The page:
This procedure is suitable for women who are likely to face more challenges with IVF in the future. If the woman is suffering from cancer and is expected to have chemotherapy or radiation therapy, this procedure could be appropriate. It also works if the man is suffering from a problem that can make his sperm count diminish.
Couples may also opt to freeze embryos vs. eggs, as the success rate for frozen embryos tends to be higher compared to egg freezing.
Women’s Sexual Health Guide
There are a lot of misconceptions regarding women’s sexual health. Some women only think about their sexual health when they are trying to conceive, thus ignoring health problems that can get worse over the years if left unnoticed and untreated.
Understanding Your Body
Your body is made of several systems, and a problem with one organ can directly affect others. The health of your reproductive organs is directly related to your diet, lifestyle, mental, and emotional health.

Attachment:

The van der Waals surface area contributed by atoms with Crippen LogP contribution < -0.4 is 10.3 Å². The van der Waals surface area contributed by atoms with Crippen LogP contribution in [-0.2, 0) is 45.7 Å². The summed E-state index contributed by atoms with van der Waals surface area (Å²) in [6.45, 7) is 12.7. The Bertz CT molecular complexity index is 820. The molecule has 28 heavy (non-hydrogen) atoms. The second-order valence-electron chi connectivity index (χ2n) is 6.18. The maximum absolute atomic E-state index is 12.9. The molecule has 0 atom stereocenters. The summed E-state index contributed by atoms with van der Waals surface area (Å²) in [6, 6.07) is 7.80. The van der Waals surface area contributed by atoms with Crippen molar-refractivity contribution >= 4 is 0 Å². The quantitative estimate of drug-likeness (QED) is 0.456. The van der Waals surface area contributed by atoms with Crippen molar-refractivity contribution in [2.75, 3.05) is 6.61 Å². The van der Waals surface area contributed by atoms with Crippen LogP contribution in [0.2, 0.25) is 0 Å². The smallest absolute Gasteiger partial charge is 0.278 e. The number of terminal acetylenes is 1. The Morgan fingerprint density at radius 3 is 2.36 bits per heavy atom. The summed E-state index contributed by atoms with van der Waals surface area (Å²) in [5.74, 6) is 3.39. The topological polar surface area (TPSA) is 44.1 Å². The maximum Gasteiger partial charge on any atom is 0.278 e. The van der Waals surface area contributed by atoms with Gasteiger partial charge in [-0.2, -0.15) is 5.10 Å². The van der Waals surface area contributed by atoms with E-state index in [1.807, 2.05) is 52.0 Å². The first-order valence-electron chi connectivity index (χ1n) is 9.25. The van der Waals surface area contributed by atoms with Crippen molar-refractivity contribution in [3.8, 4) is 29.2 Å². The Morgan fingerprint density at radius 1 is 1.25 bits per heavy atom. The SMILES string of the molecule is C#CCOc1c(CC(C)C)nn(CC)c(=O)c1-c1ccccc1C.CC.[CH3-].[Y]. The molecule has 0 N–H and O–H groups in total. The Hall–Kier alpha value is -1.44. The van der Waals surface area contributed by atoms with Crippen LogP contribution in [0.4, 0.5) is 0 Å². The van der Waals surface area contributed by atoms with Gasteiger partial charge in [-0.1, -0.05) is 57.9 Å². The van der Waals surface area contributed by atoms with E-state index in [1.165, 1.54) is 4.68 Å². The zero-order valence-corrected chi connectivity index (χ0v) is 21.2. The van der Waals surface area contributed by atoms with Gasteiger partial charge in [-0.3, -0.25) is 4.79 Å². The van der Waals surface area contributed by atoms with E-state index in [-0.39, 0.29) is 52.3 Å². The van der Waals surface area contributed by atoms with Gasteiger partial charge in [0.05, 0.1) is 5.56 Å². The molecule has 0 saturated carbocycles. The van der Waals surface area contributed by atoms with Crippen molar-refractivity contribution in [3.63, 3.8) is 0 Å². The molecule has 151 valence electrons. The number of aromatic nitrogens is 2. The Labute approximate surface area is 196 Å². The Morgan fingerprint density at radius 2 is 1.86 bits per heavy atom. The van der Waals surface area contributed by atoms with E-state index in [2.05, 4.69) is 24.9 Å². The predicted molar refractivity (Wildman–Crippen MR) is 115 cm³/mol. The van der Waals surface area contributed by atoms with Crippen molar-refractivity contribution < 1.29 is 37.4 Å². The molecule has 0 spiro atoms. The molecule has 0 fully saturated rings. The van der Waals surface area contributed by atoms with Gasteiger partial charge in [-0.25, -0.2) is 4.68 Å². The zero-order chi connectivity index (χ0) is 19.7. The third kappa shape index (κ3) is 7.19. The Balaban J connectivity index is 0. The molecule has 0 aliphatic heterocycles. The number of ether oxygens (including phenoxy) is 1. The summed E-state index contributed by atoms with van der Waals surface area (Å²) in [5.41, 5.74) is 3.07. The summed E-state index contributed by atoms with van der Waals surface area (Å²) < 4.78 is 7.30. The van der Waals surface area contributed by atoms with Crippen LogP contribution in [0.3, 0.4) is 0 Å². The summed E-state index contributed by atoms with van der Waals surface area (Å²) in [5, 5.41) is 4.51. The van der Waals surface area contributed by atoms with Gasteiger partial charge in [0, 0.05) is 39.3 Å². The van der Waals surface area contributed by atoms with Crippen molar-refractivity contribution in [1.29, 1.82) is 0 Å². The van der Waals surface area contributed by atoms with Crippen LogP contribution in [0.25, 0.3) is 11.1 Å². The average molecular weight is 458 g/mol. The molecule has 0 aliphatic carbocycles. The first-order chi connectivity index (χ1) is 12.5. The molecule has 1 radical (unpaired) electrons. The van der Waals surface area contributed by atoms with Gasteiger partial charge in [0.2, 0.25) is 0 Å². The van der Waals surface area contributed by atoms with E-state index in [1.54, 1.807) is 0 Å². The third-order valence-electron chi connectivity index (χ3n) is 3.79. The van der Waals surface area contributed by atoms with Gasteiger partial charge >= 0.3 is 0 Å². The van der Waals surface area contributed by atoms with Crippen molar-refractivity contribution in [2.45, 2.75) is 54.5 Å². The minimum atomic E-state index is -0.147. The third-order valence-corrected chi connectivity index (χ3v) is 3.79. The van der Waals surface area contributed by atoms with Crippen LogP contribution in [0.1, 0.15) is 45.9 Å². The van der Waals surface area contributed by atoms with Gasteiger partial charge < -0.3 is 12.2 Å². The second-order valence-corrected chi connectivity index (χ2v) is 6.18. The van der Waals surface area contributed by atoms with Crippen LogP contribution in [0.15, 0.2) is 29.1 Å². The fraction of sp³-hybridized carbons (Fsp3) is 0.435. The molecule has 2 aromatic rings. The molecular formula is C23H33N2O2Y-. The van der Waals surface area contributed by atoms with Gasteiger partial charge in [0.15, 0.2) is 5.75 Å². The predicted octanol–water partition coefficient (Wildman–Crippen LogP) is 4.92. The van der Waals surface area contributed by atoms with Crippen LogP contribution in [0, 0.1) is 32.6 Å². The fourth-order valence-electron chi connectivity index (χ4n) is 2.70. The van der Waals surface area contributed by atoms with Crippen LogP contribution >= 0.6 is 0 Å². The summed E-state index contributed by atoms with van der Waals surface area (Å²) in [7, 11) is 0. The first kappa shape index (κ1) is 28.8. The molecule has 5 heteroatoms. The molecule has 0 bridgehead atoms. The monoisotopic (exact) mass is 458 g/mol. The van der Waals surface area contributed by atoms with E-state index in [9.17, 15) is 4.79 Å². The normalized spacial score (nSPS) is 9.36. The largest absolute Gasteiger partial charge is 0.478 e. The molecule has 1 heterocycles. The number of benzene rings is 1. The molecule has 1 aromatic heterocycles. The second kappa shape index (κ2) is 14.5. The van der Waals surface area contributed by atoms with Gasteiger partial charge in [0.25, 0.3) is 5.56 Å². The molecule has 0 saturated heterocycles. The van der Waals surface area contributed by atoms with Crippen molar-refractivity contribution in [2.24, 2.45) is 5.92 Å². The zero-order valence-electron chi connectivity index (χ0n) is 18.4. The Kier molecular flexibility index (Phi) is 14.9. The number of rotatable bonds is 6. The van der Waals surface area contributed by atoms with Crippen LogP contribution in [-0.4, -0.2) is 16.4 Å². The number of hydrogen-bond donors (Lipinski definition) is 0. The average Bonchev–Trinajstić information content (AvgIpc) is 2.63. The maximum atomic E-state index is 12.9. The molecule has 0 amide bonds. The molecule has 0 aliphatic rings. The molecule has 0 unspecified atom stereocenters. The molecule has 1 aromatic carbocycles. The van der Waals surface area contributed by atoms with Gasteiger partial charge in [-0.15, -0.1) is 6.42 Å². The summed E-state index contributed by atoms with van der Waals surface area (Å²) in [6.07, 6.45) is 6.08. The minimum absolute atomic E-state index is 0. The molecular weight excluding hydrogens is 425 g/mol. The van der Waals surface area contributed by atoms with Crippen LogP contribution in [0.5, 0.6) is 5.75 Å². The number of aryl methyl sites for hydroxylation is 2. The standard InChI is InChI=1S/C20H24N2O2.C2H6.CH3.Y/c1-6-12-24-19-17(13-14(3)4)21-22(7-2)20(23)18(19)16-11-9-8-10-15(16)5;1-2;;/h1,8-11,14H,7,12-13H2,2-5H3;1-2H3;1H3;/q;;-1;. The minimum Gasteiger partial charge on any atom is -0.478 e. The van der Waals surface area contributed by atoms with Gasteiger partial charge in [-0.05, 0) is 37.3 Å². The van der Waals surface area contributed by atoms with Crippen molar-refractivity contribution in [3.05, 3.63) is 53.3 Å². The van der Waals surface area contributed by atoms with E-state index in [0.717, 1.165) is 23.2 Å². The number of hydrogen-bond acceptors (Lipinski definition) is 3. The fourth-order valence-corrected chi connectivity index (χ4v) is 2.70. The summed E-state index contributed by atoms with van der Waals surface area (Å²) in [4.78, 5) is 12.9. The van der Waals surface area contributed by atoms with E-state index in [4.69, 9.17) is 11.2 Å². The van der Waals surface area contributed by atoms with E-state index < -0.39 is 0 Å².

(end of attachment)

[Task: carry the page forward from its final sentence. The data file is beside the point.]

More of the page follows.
Everything you do can directly affect the way your reproductive organs work. If you smoke, drink too much, or engage in any unhealthy practices, you could suffer from fertility problems. This is why you need to listen to your body and visit the doctor if you notice any changes in your body or menstrual cycle.
How Female Reproductive Organs Work
The female reproductive organs develop and start to work normally by the time you hit puberty. The ovaries produce eggs, and each month one is released when it’s mature. The mature egg travels down the fallopian tube where it might get fertilized by a sperm.